Thunder vs. Grizzlies, NBA playoffs 2014: How Memphis won Game 2 with 2 critical adjustments

Mark D. Smith-USA TODAY Sports

The Memphis Grizzlies won a thriller in Oklahoma City thanks to two critical adjustments. One featured Tony Allen, the other included some creative off-ball action offensively.

SB Nation 2014 NBA Playoff Bracket

Any doubts about new Memphis Grizzlies head man Dave Joerger's coaching abilities should be put to rest after Memphis' 111-105 Game 2 victory over the Oklahoma City Thunder. This was not a poorly coached game from Scott Brooks, nor was it an especially poorly-played game by Kevin Durant or Russell Westbrook. The Grizzlies just had too many answers on both sides of the ball. That this game even went into overtime is a credit to Durant and Westbrook, because Memphis' game plan was airtight and beautifully executed.

In particular, the Grizzlies shined in two areas.


What more can we say about TA? There is no reason whatsoever that he should be able to guard Kevin Durant, not while giving up seven inches in height and countless more in wingspan. And yet, he did just that, duplicating and even enhancing his Game 1 effort that unfortunately was too little, too late. Joerger was smart to play him heavy minutes, including in a small lineup that gave Oklahoma City fits.

While Allen gives up size, he does not give up any quickness. Nobody in the league is better at slipping through obstacles than TA. The Thunder kept trying to screen him off and he kept finding ways around those screens, whether it was fighting over the top, shooting the gap or just jamming his legs into Durant's so he couldn't move. It harkened back to the 2011 playoff series between these two teams, when Allen harassed a less experienced Durant, forcing him into tough shots from bad spots on the court.

This video shows it all.

You'll notice so many different types of ball denial in there. There are times when Allen fronts Durant and prevents lob passes to the post or the wings. There are times when Durant loses Allen for a moment, but Allen shoots the gap, preventing a pass. There are times when the Thunder try to get Allen off Durant via a pick-and-roll, but Allen stays right with him. Finally, there are times when Allen just sticks his leg in, fights over the top of a screen and puts himself right in Durant's grill. It's a beautiful display of tight, aggressive defense that nobody else in the league can pull off.

There are ways for the Thunder to adjust and get Durant better looks in Game 3, but they come with trade-offs. They can run Durant into the post and create better passing angles, but that allows the Grizzlies' big men to come over and help jam those lanes. Notice Marc Gasol in this clip, for example.


The Thunder could also have Durant bring the ball up the court, especially in crunch time. This way, Allen's ball denial isn't a factor. But doing that also makes an already simple Thunder offense even more one-dimensional, which could take everyone else out of the game. It also allows Memphis to load up its help defenders to stop Durant more easily.

Durant and the Thunder will need to be sharper in general with their off-ball movement. This is KD's chance to show he really has evolved this part of his game.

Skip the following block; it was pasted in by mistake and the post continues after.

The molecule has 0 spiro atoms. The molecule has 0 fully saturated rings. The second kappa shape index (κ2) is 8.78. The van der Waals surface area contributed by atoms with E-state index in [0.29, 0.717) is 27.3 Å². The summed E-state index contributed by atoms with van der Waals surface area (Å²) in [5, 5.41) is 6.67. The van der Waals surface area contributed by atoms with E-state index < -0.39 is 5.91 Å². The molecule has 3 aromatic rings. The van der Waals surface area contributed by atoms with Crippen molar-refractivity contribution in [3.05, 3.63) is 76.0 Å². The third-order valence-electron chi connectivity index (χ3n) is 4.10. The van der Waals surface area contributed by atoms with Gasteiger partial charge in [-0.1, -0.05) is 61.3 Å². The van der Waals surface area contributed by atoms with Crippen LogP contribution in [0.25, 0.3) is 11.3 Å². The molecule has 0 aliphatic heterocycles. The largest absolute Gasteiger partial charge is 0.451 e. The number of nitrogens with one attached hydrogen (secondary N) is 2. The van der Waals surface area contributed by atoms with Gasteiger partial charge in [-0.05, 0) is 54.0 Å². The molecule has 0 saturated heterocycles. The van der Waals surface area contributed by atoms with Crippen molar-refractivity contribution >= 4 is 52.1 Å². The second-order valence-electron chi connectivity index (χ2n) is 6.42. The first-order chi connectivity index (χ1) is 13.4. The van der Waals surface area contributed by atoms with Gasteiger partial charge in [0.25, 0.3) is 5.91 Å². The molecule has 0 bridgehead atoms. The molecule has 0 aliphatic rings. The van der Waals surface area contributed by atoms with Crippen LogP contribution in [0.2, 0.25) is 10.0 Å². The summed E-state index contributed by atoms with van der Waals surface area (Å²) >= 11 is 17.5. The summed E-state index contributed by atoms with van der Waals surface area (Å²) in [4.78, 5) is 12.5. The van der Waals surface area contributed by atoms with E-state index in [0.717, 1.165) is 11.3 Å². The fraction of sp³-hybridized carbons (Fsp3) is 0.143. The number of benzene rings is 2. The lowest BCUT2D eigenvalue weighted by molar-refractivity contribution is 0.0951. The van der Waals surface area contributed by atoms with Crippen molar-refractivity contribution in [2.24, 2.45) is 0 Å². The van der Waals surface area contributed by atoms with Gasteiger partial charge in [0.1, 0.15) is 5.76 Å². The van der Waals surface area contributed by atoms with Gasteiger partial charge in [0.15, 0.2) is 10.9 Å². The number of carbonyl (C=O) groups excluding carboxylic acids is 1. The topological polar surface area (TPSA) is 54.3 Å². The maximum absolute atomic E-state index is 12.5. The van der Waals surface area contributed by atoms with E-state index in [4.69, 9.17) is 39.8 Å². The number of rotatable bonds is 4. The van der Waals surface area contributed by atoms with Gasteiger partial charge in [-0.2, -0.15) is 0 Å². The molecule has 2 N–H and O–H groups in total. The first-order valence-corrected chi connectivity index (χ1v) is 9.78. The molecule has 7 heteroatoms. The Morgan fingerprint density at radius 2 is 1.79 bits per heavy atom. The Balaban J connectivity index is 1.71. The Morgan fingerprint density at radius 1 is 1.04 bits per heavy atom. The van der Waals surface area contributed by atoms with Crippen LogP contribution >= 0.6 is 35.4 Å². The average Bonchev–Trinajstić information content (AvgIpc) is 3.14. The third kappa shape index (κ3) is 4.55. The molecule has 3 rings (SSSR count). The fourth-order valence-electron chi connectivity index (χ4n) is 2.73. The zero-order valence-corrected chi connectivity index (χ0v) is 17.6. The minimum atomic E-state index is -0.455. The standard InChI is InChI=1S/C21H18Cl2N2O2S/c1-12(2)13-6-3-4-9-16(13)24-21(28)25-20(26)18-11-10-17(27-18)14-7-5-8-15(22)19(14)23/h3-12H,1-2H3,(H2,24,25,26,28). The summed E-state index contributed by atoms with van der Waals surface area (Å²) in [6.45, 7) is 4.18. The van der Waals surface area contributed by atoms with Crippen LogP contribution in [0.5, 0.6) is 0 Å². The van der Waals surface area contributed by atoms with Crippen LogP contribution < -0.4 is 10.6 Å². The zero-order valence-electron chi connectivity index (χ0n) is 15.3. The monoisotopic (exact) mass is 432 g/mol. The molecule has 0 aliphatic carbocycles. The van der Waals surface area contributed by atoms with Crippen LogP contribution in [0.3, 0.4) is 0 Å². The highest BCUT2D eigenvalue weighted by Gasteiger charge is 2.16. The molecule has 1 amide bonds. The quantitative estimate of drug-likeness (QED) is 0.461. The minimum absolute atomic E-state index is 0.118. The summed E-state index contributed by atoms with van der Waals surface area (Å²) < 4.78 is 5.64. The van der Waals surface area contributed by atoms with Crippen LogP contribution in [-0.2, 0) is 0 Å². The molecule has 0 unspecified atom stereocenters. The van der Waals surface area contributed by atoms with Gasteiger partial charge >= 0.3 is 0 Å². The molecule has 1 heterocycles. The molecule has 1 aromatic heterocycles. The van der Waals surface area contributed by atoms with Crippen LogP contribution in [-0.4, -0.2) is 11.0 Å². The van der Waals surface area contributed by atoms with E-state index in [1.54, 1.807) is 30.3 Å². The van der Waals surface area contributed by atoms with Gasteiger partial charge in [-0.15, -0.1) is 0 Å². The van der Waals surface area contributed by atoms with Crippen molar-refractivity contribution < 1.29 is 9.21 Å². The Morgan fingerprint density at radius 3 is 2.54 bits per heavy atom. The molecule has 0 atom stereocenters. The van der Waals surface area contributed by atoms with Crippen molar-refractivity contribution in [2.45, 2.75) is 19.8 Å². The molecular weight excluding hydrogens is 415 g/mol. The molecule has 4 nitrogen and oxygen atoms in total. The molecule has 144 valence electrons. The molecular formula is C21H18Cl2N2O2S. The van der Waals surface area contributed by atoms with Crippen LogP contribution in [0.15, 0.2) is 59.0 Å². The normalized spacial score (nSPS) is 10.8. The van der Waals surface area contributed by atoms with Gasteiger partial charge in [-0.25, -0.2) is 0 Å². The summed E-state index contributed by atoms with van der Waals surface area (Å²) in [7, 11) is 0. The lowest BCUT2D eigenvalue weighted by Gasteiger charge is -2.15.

Joerger's offensive adjustments will get less press, but they were equally important in Memphis' Game 2 win.

Oklahoma City has one of the league's most aggressive defensive schemes. Two men jump out on the ball on pick-and-rolls and a third floats to the middle of the floor to cut off the easy pass to the big man. Oklahoma City is willing to use this scheme because it believes it's athletic enough to rotate back and because that third man is usually someone who can guard multiple zones at once.

The key to beating Oklahoma City's D is attacking that third man. If he's able to disrupt ball and player movement, the Thunder are in good shape. If not, teams can generate good looks. He'll always stand on the "nail," a spot described as follows by SB Nation's Doug Eberhardt:

One of the key defensive spots on the floor, where teams can literally help stop middle penetration and figuratively shout out their defensive philosophy. The nail is located at the very middle of the free throw line: 15 feet from the middle of the basket, eight feet from the edge of each side of the NBA key.

In Game 2, the Grizzlies made sure that third Thunder player was occupied. They did this in a number of ways. Sometimes, they set a backscreen on him as the pick-and-roll was happening, like here:



Other times, they would run cutters off each other to confuse the nail man. Watch this Courtney Lee drive closely:

Notice how Allen and Lee switch positions while the initial pick-and-roll is happening. This is key because Westbrook, the nail man, thinks he has nothing to worry about. Allen isn't a shooter, so Westbrook is helping off aggressively and isn't prepared to close out. But once Conley skips the pass cross-court, Westbrook is in an unexpected spot. He takes a poor angle on his closeout and allows Lee to get to the middle for the floater.

In general, the Grizzlies made sure to run pick-and-rolls where the man on the opposite side -- the man the Thunder's "nail guy" leaves to help on the pick-and-roll -- was a good shooter. This was usually Lee or Mike Miller. On the rare occasions where it wasn't one of those two guys, it was usually because there was a concurrent cut to the basket. For example, this Allen cut:


Those adjustments allowed Memphis to win the Battle Of The Nail in Game 2. The Thunder, in particular Westbrook, need to be more aware of those adjustments as the series moves on. The Grizzlies, meanwhile, need to keep at it and stay poised in the face of that initial trap instead of turning the ball over.

Buckle up. It should be a great final five games.

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